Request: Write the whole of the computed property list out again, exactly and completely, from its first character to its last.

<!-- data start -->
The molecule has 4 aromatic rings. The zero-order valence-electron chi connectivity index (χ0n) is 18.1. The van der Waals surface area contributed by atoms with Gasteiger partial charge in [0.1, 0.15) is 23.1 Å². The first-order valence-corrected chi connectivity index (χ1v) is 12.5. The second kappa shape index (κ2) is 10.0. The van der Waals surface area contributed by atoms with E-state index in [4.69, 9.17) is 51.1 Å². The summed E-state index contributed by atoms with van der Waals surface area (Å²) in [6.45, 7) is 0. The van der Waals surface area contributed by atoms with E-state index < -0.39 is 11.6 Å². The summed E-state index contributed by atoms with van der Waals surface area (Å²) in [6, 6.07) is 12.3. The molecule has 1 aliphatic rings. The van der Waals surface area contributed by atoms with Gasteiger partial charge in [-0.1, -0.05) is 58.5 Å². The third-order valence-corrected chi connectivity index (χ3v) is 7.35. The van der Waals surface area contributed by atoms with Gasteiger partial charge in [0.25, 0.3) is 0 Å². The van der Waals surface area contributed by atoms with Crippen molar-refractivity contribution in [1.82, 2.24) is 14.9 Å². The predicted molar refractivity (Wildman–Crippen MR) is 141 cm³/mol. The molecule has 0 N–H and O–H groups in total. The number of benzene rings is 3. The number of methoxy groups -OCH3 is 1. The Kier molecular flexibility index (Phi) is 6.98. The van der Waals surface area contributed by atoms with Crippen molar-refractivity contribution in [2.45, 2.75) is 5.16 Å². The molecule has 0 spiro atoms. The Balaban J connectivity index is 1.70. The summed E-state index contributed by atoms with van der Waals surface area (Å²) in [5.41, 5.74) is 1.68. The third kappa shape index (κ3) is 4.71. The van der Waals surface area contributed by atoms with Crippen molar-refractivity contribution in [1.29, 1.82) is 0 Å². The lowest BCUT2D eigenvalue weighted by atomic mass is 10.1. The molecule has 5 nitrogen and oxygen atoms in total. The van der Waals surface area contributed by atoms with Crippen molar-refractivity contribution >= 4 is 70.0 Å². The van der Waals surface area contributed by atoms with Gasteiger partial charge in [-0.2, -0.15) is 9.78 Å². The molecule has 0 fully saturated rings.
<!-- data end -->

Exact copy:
The molecule has 4 aromatic rings. The zero-order valence-electron chi connectivity index (χ0n) is 18.1. The van der Waals surface area contributed by atoms with Gasteiger partial charge in [0.1, 0.15) is 23.1 Å². The first-order valence-corrected chi connectivity index (χ1v) is 12.5. The second kappa shape index (κ2) is 10.0. The van der Waals surface area contributed by atoms with E-state index in [4.69, 9.17) is 51.1 Å². The summed E-state index contributed by atoms with van der Waals surface area (Å²) in [6.45, 7) is 0. The van der Waals surface area contributed by atoms with E-state index < -0.39 is 11.6 Å². The summed E-state index contributed by atoms with van der Waals surface area (Å²) in [6, 6.07) is 12.3. The molecule has 1 aliphatic rings. The van der Waals surface area contributed by atoms with Gasteiger partial charge in [-0.1, -0.05) is 58.5 Å². The third-order valence-corrected chi connectivity index (χ3v) is 7.35. The van der Waals surface area contributed by atoms with Gasteiger partial charge in [0.25, 0.3) is 0 Å². The van der Waals surface area contributed by atoms with Crippen molar-refractivity contribution in [1.82, 2.24) is 14.9 Å². The predicted molar refractivity (Wildman–Crippen MR) is 141 cm³/mol. The molecule has 0 N–H and O–H groups in total. The number of benzene rings is 3. The number of methoxy groups -OCH3 is 1. The Kier molecular flexibility index (Phi) is 6.98. The van der Waals surface area contributed by atoms with Crippen molar-refractivity contribution in [2.45, 2.75) is 5.16 Å². The molecule has 0 spiro atoms. The Balaban J connectivity index is 1.70. The summed E-state index contributed by atoms with van der Waals surface area (Å²) in [5.41, 5.74) is 1.68. The third kappa shape index (κ3) is 4.71. The van der Waals surface area contributed by atoms with Crippen molar-refractivity contribution in [1.29, 1.82) is 0 Å². The lowest BCUT2D eigenvalue weighted by atomic mass is 10.1. The molecule has 5 nitrogen and oxygen atoms in total. The van der Waals surface area contributed by atoms with Crippen molar-refractivity contribution >= 4 is 70.0 Å². The van der Waals surface area contributed by atoms with Gasteiger partial charge in [-0.2, -0.15) is 9.78 Å². The molecule has 0 fully saturated rings.